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Wednesday, Sep 22, 2021

New student organization tutors children in Ghana

A new student organization at Mercer is working to mentor children in villages around the world, seeking to help address poverty through providing education to low-income communities internationally.

Mercer Village Mentors was founded in late September 2020. Organizers at Village Book Builders, the organization which coordinates the village mentor program, approached juniors Natalie Yaeger and Parneeta Mohapatra about starting a chapter on campus after the students worked with them earlier that year.

Village Book Builders currently helps provide communities in countries with high dropout rates the resources to build libraries complete with books, computers and internet access at their local schools, CEO Tyler Clark said.

The communities build their libraries, name them and run them themselves. With each new library, Village Book Builders are able to partner with village mentor programs at universities who can mentor these students virtually, Clark said.

“These library and these mentor programs give these students some of the best education in their countries,” Clark said. “The ability to connect with a college student is life-changing for them… It is empowering for these kids and gives them hope for what they can do.”

In Uganda, one of the countries where Village Book Builders operates, 68% of kids drop out of school before sixth grade, Clark said. In communities with these programs, the organization has been able to reduce that rate to only 10%.

According to Clark, every additional year a student stays in school, their annual income tends to increase by 10%. This means that if they can keep a student in school up until 7th grade, they can lift these students out of extreme poverty.

“The dropout rate in these countries are terrible,” Clark said. “If they have a mentor who care about them, they stay in school.”

After mentoring children individually during late 2019 and early 2020, Yaeger, Mohapatra and Vice President Ashton Taylor enjoyed the program from their prior experiences so much that they decided to create a chapter exclusively for Mercer students.

Yaeger first started volunteering with Village Mentors after realizing the discrepancy in the education that students were receiving due to the effects of COVID-19. She saw her siblings struggling with online classes and imagined what it’d be like in different areas around the world.

“If there’s anything I learned during quarantine, it was that we have to take those moments to do what we can to make a difference,” Yeager said. “This was just one way that I found.”

Currently, Mercer students are mentoring students in Adeiso, Ghana.

One of the students that Village Books Builders works with in Adeiso, Mathias, works as what is essentially a shepherd, Clark said. Because his parents died, he is raised by his aunt.

When they were building the library in Adeiso, Clark said, Mathias would come down to the library every day after work since he wanted to come and read books.

“When we told him he could not only just read the books but get a mentor, he was overwhelmed,” Clark said. “He felt like he had a hope of the future. He felt he would have just have to be a shepherd the rest of his life like the rest of his family. Now, he wants to be a doctor.”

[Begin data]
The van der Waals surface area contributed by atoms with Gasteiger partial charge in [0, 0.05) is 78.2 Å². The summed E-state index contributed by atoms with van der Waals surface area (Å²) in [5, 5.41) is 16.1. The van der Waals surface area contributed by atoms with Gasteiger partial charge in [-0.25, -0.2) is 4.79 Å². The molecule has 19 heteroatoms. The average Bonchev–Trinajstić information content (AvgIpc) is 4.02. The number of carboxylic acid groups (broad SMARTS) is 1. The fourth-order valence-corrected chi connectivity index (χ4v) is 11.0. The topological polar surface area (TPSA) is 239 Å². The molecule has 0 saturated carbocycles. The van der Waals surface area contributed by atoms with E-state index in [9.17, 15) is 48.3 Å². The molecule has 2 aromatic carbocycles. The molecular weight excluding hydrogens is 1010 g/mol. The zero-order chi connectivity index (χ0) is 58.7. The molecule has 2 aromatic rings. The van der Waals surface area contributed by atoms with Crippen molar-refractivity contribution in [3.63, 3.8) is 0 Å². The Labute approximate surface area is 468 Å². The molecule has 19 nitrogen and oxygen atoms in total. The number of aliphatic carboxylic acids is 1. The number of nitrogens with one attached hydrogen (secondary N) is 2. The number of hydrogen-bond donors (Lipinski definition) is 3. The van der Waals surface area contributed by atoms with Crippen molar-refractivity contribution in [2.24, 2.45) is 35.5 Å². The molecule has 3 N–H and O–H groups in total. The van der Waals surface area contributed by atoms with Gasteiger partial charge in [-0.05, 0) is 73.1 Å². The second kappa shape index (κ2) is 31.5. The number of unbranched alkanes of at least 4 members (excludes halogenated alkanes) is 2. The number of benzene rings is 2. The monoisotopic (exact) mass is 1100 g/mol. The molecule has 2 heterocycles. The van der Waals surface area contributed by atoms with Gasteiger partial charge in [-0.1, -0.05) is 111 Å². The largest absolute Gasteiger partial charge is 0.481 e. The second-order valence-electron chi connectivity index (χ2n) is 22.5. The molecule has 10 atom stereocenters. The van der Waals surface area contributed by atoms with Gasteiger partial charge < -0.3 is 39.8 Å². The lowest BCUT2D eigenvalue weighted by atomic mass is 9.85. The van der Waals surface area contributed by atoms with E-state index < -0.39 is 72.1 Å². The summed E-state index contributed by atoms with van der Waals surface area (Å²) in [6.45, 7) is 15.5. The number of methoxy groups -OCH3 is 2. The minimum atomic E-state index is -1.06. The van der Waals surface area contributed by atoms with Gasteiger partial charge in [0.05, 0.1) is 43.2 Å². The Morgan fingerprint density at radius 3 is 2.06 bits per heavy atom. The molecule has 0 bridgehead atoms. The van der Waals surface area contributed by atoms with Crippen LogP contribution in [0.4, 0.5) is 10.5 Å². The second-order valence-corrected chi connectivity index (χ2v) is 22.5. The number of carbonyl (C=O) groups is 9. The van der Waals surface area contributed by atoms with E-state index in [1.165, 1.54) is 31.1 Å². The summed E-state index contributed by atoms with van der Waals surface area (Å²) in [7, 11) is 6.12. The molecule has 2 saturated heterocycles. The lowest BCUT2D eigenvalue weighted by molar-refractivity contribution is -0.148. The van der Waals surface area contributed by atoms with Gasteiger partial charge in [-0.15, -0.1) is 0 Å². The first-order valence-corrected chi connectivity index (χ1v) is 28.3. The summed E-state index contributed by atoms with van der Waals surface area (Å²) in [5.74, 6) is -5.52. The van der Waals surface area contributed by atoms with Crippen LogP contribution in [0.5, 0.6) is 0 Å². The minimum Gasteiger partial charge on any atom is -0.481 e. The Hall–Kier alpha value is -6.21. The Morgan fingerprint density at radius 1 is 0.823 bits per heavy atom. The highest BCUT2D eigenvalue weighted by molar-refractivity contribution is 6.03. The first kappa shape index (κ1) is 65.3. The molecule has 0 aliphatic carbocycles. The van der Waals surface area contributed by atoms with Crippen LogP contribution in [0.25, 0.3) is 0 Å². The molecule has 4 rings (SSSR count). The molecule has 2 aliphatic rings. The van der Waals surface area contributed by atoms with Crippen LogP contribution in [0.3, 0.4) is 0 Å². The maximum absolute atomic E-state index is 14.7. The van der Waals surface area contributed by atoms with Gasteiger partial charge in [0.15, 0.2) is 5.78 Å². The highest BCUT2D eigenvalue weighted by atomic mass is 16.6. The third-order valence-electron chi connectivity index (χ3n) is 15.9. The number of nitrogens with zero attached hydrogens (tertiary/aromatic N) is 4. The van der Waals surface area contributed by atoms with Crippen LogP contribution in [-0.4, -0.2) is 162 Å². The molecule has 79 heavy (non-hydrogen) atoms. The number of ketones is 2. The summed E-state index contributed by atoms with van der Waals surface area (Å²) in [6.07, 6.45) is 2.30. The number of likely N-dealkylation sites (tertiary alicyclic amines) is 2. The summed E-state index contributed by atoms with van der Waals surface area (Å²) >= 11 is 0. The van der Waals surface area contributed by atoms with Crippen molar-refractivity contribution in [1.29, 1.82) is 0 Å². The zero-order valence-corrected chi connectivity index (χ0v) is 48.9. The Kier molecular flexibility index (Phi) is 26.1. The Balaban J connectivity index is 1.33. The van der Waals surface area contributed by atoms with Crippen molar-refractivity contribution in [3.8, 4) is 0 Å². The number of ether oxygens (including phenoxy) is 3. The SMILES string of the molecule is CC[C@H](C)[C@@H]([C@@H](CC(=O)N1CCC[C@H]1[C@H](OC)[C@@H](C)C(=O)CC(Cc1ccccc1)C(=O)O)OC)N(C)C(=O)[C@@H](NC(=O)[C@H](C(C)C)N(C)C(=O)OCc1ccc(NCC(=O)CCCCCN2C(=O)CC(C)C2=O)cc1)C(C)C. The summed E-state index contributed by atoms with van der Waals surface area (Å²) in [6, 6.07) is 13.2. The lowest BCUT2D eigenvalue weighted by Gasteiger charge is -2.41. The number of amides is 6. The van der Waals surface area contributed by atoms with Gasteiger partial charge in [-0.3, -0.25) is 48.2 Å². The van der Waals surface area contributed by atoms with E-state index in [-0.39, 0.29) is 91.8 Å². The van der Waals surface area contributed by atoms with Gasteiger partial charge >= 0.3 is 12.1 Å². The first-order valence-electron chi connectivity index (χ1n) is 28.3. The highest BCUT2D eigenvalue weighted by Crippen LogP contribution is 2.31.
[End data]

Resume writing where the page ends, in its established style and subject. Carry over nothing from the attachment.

Student mentors at Mercer are paired with one child to work with over eight months. Mentors indicate their availability when they first apply to the program.

Mohapatra said that interested students submit a short application, including a two-minute video that is used to gauge applicants’ interest in committing to the program.

During a normal session, Mohapatra said that mentors base whatever they’re teaching their mentee off of what their mentee is currently learning in school. However, because schools are currently not in session due to COVID-19, the mentors must adapt, she said.

“The tutors are really having to step up and create their own curriculums for each day that they tutor,” Mohapatra said.

In Adeiso, the pandemic has had a huge impact on their community, Clark said. With schools out of session, many kids have been sent to work in the gold mines in the region, but he said the pandemic has caused tons of issues that go beyond child labor.

“Since the pandemic, drug abuse, alcohol use and teen pregnancy has run rampant,” Clark said. “Child labor, sex trafficking, I can go on — and this is what happens when they are out of school. If we can keep them in school, we can keep them out of sex trafficking.”

Yaeger said that the group currently has between 20-25 mentors here at Mercer, but she said that there is still room for growth. She explained that mentors can tailor their involvement to their schedule, as long as it works with the time difference in Ghana.

Moving forward, Yaeger and Mohapatra plan to formalize the curriculum they’ve been developing, they said.

Mohapatra said that their goal is to get the curriculum from the school they partnered with to create resources for future mentors so that mentors can teach in tandem with what their mentees are learning at school.

Later on, they hope to raise enough money to be able to establish another community program as well as hopefully visit Adieso. Both said, however, that would likely be several years down the line.

Mercer Village Mentors’ first general meeting was Jan. 24. Interested individuals can find them on Instagram.


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